Abdominoplasty (Small Inverted-T Incision)?

Dr recom'd t-tuck w/o plication using sml inverted-T incision b/c he didn't believe I had enough loose skin for standard t-tuck. He explained that vert incision would be relatively small & hidden beneath underwear. And he explained that horz incision would ext'd hip to hip & be hidden beneath underwear. Dr described procedure as "finesse procedure." I have a 6-pack, but 5 years ago I lost 80lbs & suffer from skin laxity, stretch marks & misshapen umbilicus. Is this a "good" surgical technique?

Doctor Answers 6

T incision

This is a good technique for patients with pre existing midline scars. I hesitate to use this unless there is a tremendous amount of skin that will need a midline resection for contouring

New York Plastic Surgeon
4.9 out of 5 stars 14 reviews

Small Inverted T Incision

     A small inverted T scar is a reasonable approach to your situation, particularly if you have a misshapen belly button and not a lot of skin laxity.  The inverted T - scar represents the old umbilicus.

Kenneth B. Hughes, MD
Los Angeles Plastic Surgeon
4.9 out of 5 stars 492 reviews

Small T incision after Tummy Tuck

Yes.  This is a reasonable approach to an abdominoplasty.  Any plastic surgeon worth his/her weight will advise you of this outcome or possible outcome prior to surgery.  The incision is small and can be hidden by undergarments. 


Dr. ES

T-Pattern Tummy Tuck and A Vertical Scar

While any form of a T-based excision is an acceptable tummy tuck procedure, it is not one that I find many patients unhappy with because of the vertical scar. The idea that the vertical scar it is 'hidden under the underwear' is a variable  concept based on what type of underwear and what hidden means. It certainly is not hidden out of underwear. and often ends up not hidden in them. This is an approach I would avoid in my patients and see little need to ever use to get a full tummy tuck closed.

Barry L. Eppley, MD, DMD
Indianapolis Plastic Surgeon
4.7 out of 5 stars 72 reviews

Abdominoplasty (Small Inverted-T Incision)?

When planning and performing a tummy tuck, if the skin from lower end of the sternum (breastbone) to the navel will not reach the lower TT incision, a decision must be made about how to manage the navel, While doing a standard TT, the navel is incised, left in place, and the hole where the navel was comes off with the excess skin.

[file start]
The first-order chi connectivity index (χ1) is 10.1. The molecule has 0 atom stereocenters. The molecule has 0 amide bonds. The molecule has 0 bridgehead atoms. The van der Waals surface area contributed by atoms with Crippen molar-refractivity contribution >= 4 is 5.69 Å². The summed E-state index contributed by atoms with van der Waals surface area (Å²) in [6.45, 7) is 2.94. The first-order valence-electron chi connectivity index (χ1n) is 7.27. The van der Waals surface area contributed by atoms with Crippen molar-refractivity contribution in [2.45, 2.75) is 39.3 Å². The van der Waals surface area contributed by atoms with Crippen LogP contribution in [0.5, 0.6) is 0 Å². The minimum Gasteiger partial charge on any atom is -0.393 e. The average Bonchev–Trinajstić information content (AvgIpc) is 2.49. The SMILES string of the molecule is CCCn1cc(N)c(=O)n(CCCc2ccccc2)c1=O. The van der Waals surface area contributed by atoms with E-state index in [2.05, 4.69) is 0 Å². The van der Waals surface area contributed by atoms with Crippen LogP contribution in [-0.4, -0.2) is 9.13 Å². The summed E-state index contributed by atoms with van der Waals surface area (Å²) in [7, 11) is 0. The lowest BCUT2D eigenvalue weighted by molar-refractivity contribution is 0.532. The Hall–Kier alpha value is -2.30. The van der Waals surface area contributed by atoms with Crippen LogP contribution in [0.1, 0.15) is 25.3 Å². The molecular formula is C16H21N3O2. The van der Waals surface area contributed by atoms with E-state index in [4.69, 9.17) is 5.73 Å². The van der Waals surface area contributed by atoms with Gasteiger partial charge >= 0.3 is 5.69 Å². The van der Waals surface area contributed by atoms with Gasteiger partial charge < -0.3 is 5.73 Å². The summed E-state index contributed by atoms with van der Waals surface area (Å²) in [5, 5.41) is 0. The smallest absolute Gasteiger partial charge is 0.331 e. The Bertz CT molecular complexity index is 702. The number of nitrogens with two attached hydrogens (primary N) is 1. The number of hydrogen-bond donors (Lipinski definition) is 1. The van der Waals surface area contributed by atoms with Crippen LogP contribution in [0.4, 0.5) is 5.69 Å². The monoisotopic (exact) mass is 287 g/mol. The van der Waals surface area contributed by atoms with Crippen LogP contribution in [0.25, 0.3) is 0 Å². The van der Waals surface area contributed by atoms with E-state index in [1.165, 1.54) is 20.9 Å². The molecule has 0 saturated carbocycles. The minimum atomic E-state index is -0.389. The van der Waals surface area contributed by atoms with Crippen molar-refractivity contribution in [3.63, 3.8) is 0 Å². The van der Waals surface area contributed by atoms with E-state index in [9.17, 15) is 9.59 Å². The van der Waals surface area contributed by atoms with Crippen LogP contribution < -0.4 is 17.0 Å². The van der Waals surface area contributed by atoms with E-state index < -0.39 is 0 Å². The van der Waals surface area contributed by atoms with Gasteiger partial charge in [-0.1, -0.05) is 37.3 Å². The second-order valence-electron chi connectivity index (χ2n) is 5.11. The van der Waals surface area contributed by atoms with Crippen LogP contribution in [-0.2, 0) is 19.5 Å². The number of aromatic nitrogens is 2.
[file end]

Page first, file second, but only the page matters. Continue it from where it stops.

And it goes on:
• If there is not enough excess skin, that hole will wind up in the lower abdomen and will have to be closed, hence the vertical incision.
  • Alternative, when you are quite sure this will happen is to just do lower TT, but that is usually a bad compromise since the whole abdomen usually needs to be treated.
  • Another option is lifting the navel with the abdominal skin and resetting it a bit lower. Even when the surgeon thinks the navel is a bit high, most patients complain about the new navel position when this is done.
  • The last option is making the main TT incision a higher. To me that makes no sense since now instead of one part of the incision being high, the entire incision is high. 

In summary, it is a good surgical technique, but it is a compromise.

Thanks, best wishes.

Jourdan Gottlieb, MD
Seattle Plastic Surgeon
4.6 out of 5 stars 45 reviews

Small T extension for abdominoplasty

It is certainly a well recognised technique and people who use it say that it decreased the risk of wound breakdown because you can close the wound with less tension.  Personally, I do not like it and I feel that there is a greater risk of wound healing problems because there always is at the T-junction.

You will find that there is often no rights and wrongs and the thing to do is to find a surgeon that you feel comfortable, ask to see photographs of his or her work and check that you feel happy with things.  The fact that you are posting this question suggests that you are perhaps not 100% happy with the advice, so it may be worth seeking a second opinion.  Good luck.

These answers are for educational purposes and should not be relied upon as a substitute for medical advice you may receive from your physician. If you have a medical emergency, please call 911. These answers do not constitute or initiate a patient/doctor relationship.